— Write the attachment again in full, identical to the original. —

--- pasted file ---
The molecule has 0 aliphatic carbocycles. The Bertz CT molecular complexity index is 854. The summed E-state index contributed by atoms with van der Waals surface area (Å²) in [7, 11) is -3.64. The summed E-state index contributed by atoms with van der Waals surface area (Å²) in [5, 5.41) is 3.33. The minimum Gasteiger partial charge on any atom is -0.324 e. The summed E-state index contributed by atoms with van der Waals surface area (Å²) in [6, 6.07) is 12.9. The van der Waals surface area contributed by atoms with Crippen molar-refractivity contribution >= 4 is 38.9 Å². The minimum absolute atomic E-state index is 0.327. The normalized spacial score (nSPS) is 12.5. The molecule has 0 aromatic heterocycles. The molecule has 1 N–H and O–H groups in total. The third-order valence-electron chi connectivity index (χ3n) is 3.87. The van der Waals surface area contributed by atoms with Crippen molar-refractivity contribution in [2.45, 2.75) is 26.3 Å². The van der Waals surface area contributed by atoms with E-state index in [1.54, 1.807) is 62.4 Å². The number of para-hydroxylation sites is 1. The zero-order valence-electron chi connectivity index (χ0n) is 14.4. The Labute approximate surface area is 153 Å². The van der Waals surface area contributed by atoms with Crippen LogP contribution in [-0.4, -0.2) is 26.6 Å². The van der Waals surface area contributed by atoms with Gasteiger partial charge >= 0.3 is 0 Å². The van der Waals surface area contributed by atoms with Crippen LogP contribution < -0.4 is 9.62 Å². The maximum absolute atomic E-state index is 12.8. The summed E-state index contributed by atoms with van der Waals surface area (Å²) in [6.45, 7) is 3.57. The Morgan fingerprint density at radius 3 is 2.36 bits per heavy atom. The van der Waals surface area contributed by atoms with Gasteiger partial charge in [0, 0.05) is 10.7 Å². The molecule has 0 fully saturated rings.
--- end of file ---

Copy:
The molecule has 0 aliphatic carbocycles. The Bertz CT molecular complexity index is 854. The summed E-state index contributed by atoms with van der Waals surface area (Å²) in [7, 11) is -3.64. The summed E-state index contributed by atoms with van der Waals surface area (Å²) in [5, 5.41) is 3.33. The minimum Gasteiger partial charge on any atom is -0.324 e. The summed E-state index contributed by atoms with van der Waals surface area (Å²) in [6, 6.07) is 12.9. The van der Waals surface area contributed by atoms with Crippen molar-refractivity contribution >= 4 is 38.9 Å². The minimum absolute atomic E-state index is 0.327. The normalized spacial score (nSPS) is 12.5. The molecule has 0 aromatic heterocycles. The molecule has 1 N–H and O–H groups in total. The third-order valence-electron chi connectivity index (χ3n) is 3.87. The van der Waals surface area contributed by atoms with Crippen molar-refractivity contribution in [2.45, 2.75) is 26.3 Å². The van der Waals surface area contributed by atoms with E-state index in [1.54, 1.807) is 62.4 Å². The number of para-hydroxylation sites is 1. The zero-order valence-electron chi connectivity index (χ0n) is 14.4. The Labute approximate surface area is 153 Å². The van der Waals surface area contributed by atoms with Crippen LogP contribution in [-0.4, -0.2) is 26.6 Å². The van der Waals surface area contributed by atoms with Gasteiger partial charge >= 0.3 is 0 Å². The van der Waals surface area contributed by atoms with Crippen LogP contribution < -0.4 is 9.62 Å². The maximum absolute atomic E-state index is 12.8. The summed E-state index contributed by atoms with van der Waals surface area (Å²) in [6.45, 7) is 3.57. The Morgan fingerprint density at radius 3 is 2.36 bits per heavy atom. The van der Waals surface area contributed by atoms with Gasteiger partial charge in [0, 0.05) is 10.7 Å². The molecule has 0 fully saturated rings.